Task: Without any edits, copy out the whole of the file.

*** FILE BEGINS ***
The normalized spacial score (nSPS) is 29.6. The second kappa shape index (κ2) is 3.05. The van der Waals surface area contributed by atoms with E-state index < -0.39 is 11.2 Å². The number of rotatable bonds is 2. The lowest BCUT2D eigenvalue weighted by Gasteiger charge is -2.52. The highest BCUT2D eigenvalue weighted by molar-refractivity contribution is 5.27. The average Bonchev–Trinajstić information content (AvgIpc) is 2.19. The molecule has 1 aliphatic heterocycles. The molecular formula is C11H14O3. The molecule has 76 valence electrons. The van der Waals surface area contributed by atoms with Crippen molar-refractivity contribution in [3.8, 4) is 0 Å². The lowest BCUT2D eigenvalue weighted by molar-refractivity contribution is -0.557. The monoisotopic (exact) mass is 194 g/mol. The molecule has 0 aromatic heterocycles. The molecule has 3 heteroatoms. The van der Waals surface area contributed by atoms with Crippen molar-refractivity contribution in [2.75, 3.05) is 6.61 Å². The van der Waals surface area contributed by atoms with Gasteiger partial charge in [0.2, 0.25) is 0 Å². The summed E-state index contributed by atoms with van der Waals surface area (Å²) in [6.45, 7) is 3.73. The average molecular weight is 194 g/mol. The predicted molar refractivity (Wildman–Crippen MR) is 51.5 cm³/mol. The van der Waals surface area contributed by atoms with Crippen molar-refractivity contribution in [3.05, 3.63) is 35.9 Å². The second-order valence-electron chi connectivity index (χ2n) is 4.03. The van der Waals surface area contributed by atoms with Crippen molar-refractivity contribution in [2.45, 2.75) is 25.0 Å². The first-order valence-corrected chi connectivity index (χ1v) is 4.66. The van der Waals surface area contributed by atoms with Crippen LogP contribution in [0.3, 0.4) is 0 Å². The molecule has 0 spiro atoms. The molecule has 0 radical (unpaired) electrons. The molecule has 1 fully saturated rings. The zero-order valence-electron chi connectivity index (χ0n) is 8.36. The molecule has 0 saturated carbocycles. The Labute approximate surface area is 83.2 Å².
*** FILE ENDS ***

The normalized spacial score (nSPS) is 29.6. The second kappa shape index (κ2) is 3.05. The van der Waals surface area contributed by atoms with E-state index < -0.39 is 11.2 Å². The number of rotatable bonds is 2. The lowest BCUT2D eigenvalue weighted by Gasteiger charge is -2.52. The highest BCUT2D eigenvalue weighted by molar-refractivity contribution is 5.27. The average Bonchev–Trinajstić information content (AvgIpc) is 2.19. The molecule has 1 aliphatic heterocycles. The molecular formula is C11H14O3. The molecule has 76 valence electrons. The van der Waals surface area contributed by atoms with Crippen molar-refractivity contribution in [3.8, 4) is 0 Å². The lowest BCUT2D eigenvalue weighted by molar-refractivity contribution is -0.557. The monoisotopic (exact) mass is 194 g/mol. The molecule has 0 aromatic heterocycles. The molecule has 3 heteroatoms. The van der Waals surface area contributed by atoms with Crippen molar-refractivity contribution in [2.75, 3.05) is 6.61 Å². The van der Waals surface area contributed by atoms with Gasteiger partial charge in [0.2, 0.25) is 0 Å². The summed E-state index contributed by atoms with van der Waals surface area (Å²) in [6.45, 7) is 3.73. The average molecular weight is 194 g/mol. The predicted molar refractivity (Wildman–Crippen MR) is 51.5 cm³/mol. The van der Waals surface area contributed by atoms with Crippen molar-refractivity contribution in [3.05, 3.63) is 35.9 Å². The second-order valence-electron chi connectivity index (χ2n) is 4.03. The van der Waals surface area contributed by atoms with Crippen molar-refractivity contribution in [2.45, 2.75) is 25.0 Å². The first-order valence-corrected chi connectivity index (χ1v) is 4.66. The van der Waals surface area contributed by atoms with Crippen LogP contribution in [0.3, 0.4) is 0 Å². The molecule has 0 spiro atoms. The molecule has 0 radical (unpaired) electrons. The molecule has 1 fully saturated rings. The zero-order valence-electron chi connectivity index (χ0n) is 8.36. The molecule has 0 saturated carbocycles. The Labute approximate surface area is 83.2 Å².